Book Idea, Treuth by the Rath of Spyrit

Here is a book idea.  It’s really one form for a constantly morphing story.  Certain elements are stable (like Treu), and others aren’t (like the title).

Tell the story of a young child named Rath in ancient Greece, or somewhere in the Mediterranean around 1000BC – 0.  He is raised in mythopoiesis by a bardish family.  But more concerned with stories laced in magic and reflection, and finally magic itself, he leaves in search of midnight mystery.  He is led he knows not by what into a misty forest at the base of cloud obscured cliffs after many years of solitary wandering.  He comes to a bearded child under a tree.  The being’s name is Treu.  Rath lives around Treu for many years, who knows how many.  Slowly, understanding comes to Rath concerning inner mysteries too subtle for everyday words.  A language must be born.  Rath wanders for many years, again.  He is drawn to working matter, alchemy.  Slowly he comes to understand and seed understanding concerning the nature of material.   How it melts, dissolves, combines, reacts.  The world churns around him, sometimes requiring his attention, largely content to be neglected by him.  But he constantly writes.  His writings blow through time like leaves in the wind, to fall to the ground and fertilize minds of a certain, shamanistic bent.  And so is seeded a technological revolution.  Suddenly, the stoney, wooden, fire lit workspace tucked in the outcropping of rocks and forest in Switzerland somewhere becomes the heart and soul of the essence of a global social organism tied together by industry and know-how.  Combustion and electricity are discovered.  Men reach to the moon.  Treu remerges from the emptiness into which he’d faded.  Rath can feel him active in the world, but can only sense obscured intent.  Then Spyrit floats on scene.  This trio and the world lead to technological singularity, the lapis philosophorum.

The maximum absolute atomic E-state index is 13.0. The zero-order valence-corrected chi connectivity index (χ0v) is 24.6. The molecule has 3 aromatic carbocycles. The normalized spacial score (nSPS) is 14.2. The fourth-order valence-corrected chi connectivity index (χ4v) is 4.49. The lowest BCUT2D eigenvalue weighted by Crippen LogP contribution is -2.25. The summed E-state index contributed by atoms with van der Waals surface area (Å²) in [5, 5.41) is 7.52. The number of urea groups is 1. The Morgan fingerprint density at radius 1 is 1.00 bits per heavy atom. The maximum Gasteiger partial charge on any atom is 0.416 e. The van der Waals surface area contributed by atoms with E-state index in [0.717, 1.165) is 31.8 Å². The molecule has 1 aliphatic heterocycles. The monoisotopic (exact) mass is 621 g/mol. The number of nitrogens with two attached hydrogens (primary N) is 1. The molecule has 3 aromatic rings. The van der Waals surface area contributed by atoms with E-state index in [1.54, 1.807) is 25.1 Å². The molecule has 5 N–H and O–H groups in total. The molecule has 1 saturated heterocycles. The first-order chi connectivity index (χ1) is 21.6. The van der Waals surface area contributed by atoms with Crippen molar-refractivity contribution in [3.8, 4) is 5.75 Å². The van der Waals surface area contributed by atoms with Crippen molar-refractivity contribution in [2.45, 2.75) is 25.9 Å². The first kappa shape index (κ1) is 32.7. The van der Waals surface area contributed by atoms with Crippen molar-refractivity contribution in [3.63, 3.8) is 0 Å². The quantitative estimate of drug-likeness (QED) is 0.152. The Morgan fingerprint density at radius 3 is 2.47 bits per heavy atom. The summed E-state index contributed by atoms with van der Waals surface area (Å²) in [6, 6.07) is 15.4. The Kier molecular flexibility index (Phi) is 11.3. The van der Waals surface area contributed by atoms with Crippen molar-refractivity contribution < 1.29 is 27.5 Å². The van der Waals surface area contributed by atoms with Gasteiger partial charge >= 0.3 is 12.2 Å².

With a book like this it may seem to just be starting when it’s over.  Of course, one could sigh and say, “Bof.  ‘Tis the nature of the stone.”

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